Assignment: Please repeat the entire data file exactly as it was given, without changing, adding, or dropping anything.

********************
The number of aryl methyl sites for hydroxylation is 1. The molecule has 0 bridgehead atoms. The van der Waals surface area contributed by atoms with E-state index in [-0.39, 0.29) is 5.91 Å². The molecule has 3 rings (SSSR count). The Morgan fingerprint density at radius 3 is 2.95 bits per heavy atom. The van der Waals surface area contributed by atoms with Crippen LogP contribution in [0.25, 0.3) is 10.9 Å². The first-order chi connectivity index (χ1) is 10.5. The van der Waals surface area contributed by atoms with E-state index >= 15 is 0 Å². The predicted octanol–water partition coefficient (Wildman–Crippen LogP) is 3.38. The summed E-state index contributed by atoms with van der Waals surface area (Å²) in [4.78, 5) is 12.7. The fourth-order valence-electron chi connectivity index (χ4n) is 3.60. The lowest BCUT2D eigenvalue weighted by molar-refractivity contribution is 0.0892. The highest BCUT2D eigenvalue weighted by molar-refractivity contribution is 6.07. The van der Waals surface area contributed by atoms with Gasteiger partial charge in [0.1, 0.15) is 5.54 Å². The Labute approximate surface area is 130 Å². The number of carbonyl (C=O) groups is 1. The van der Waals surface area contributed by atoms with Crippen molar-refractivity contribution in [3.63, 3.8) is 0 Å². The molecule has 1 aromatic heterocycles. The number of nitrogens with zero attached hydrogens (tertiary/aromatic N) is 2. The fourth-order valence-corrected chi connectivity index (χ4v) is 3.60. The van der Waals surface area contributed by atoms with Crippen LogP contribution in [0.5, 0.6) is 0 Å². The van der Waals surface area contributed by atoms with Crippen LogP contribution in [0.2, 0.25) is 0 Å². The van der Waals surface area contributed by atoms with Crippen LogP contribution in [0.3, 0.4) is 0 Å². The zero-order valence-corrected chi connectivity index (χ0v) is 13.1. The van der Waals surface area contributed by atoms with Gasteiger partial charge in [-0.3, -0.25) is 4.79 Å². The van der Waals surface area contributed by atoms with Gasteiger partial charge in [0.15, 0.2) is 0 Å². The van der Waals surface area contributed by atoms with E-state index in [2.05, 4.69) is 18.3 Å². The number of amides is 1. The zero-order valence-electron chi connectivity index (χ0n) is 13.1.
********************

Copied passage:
The number of aryl methyl sites for hydroxylation is 1. The molecule has 0 bridgehead atoms. The van der Waals surface area contributed by atoms with E-state index in [-0.39, 0.29) is 5.91 Å². The molecule has 3 rings (SSSR count). The Morgan fingerprint density at radius 3 is 2.95 bits per heavy atom. The van der Waals surface area contributed by atoms with Crippen LogP contribution in [0.25, 0.3) is 10.9 Å². The first-order chi connectivity index (χ1) is 10.5. The van der Waals surface area contributed by atoms with E-state index >= 15 is 0 Å². The predicted octanol–water partition coefficient (Wildman–Crippen LogP) is 3.38. The summed E-state index contributed by atoms with van der Waals surface area (Å²) in [4.78, 5) is 12.7. The fourth-order valence-electron chi connectivity index (χ4n) is 3.60. The lowest BCUT2D eigenvalue weighted by molar-refractivity contribution is 0.0892. The highest BCUT2D eigenvalue weighted by molar-refractivity contribution is 6.07. The van der Waals surface area contributed by atoms with Gasteiger partial charge in [0.1, 0.15) is 5.54 Å². The Labute approximate surface area is 130 Å². The number of carbonyl (C=O) groups is 1. The van der Waals surface area contributed by atoms with Crippen molar-refractivity contribution in [3.63, 3.8) is 0 Å². The molecule has 1 aromatic heterocycles. The number of nitrogens with zero attached hydrogens (tertiary/aromatic N) is 2. The fourth-order valence-corrected chi connectivity index (χ4v) is 3.60. The van der Waals surface area contributed by atoms with Crippen LogP contribution in [0.5, 0.6) is 0 Å². The van der Waals surface area contributed by atoms with Crippen LogP contribution in [0.2, 0.25) is 0 Å². The van der Waals surface area contributed by atoms with Crippen LogP contribution in [0.3, 0.4) is 0 Å². The zero-order valence-corrected chi connectivity index (χ0v) is 13.1. The van der Waals surface area contributed by atoms with Gasteiger partial charge in [-0.3, -0.25) is 4.79 Å². The van der Waals surface area contributed by atoms with Gasteiger partial charge in [0.15, 0.2) is 0 Å². The van der Waals surface area contributed by atoms with E-state index in [2.05, 4.69) is 18.3 Å². The number of amides is 1. The zero-order valence-electron chi connectivity index (χ0n) is 13.1.